Sister Margaret Walsh, of the Infant Jesus Sisters, who runs St Chad’s, in Birmingham, a sanctuary which helps the constant flow of refugees and asylum seekers that arrive every day, gives thetablet.co.uk an insight into their work
Since our records began, more than 57,000 people have signed in. At the moment about 150 come each week for practical items and a further 150 for English language classes. We have provided over 53,000 items of clothing, more than 10,000 bags of food, and around 3,000 hygiene packs.
Many who come are newly arrived and are still wearing what they wore on their long and hazardous journeys from home. We only see most people once or twice because they are frequently moved elsewhere in the country or may face deportation.
Mohammad, from Syria, joined my religious literacy group last week. In 2012, he barely escaped with his life while living in Damascus and has not had a good night's sleep since he left because he suffers the most awful flashbacks of what happened to him and his family.
His journey to Britain took him through several countries including Lebanon, Turkey, Greece, Italy and France. He survived two journeys in dangerously overcrowded boats, one of which capsized but, thank God, all passengers, including three young children were saved.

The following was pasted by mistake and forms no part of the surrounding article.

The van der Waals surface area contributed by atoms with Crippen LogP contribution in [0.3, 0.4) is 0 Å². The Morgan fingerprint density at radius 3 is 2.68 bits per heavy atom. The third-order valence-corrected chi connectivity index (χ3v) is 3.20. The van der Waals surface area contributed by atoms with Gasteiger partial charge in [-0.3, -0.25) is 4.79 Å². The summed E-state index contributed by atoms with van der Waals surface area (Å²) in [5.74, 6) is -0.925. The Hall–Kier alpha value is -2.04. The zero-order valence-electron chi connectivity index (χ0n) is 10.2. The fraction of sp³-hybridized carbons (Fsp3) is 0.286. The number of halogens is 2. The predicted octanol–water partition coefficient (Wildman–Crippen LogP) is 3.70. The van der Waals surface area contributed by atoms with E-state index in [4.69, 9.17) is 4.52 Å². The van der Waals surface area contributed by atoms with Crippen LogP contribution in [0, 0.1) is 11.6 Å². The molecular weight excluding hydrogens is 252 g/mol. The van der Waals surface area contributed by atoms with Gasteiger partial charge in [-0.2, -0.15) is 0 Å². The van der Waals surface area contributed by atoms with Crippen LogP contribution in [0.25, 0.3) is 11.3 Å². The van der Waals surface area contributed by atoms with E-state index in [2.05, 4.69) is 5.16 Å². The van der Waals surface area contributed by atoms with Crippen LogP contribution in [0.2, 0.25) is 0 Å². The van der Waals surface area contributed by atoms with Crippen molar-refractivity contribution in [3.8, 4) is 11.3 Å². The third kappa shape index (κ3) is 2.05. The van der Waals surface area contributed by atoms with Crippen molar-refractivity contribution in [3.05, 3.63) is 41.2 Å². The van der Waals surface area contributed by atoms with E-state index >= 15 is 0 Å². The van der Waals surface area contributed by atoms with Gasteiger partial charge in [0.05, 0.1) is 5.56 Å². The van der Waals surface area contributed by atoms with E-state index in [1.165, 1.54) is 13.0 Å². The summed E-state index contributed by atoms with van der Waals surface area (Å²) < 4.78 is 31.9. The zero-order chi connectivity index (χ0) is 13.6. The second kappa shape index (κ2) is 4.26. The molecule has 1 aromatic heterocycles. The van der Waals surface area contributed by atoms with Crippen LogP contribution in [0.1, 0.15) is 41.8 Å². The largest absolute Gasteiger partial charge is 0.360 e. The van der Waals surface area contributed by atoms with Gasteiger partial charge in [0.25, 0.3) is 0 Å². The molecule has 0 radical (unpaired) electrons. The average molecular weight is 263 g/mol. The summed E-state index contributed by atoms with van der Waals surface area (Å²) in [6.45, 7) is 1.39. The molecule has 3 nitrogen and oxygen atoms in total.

That journey cost him US$1,500 (£1,000) and he was forced on to the boat at gunpoint. Mohammad is a devout Muslim whose best friend in Syria was a Christian. He enjoys sharing his faith and he listens to, respects and appreciates the faiths of others. He tells me that I remind him of his grandmother whom he loved and admired!
"Mohammad has not had a good night's sleep since he left because
he suffers the most awful flashbacks of what happened to him and his family."
We have over 70 volunteers and a full programme of activities five days a week. Thanks to the generosity of benefactors and volunteers, we are able to give practical help, especially to those who are destitute and can offer immigration and welfare advice to a growing number.
We also teach 10 levels of English language including a religious literacy course.
It is a great privilege to offer a welcome and some sanctuary to these lovely people. Asylum seekers come from many parts of the world; few speak English. Every day we meet the most gracious people; they are full of hope and courage despite appalling stories of persecution and loss.
However, many are too heartbroken and beaten down to be cheerful. It can be very difficult for us too because often we can do little but suffer with them.
The widely publicised pictures of Aylan washed up on a Turkish shore have touched the hearts of many and there is now a much greater outpouring of goodwill in our country towards asylum seekers.
The outpouring of support for refugees since the death of Aylan has been 'a miracle'Outpouring of support for refugees since death of Aylan is 'a miracle' (PA)
I have worked in this area for 16 years and the change in public attitudes for the good really is a miracle. Before these heartbreaking images appeared, we often battled with negativity and with the many myths surrounding those who come here for protection.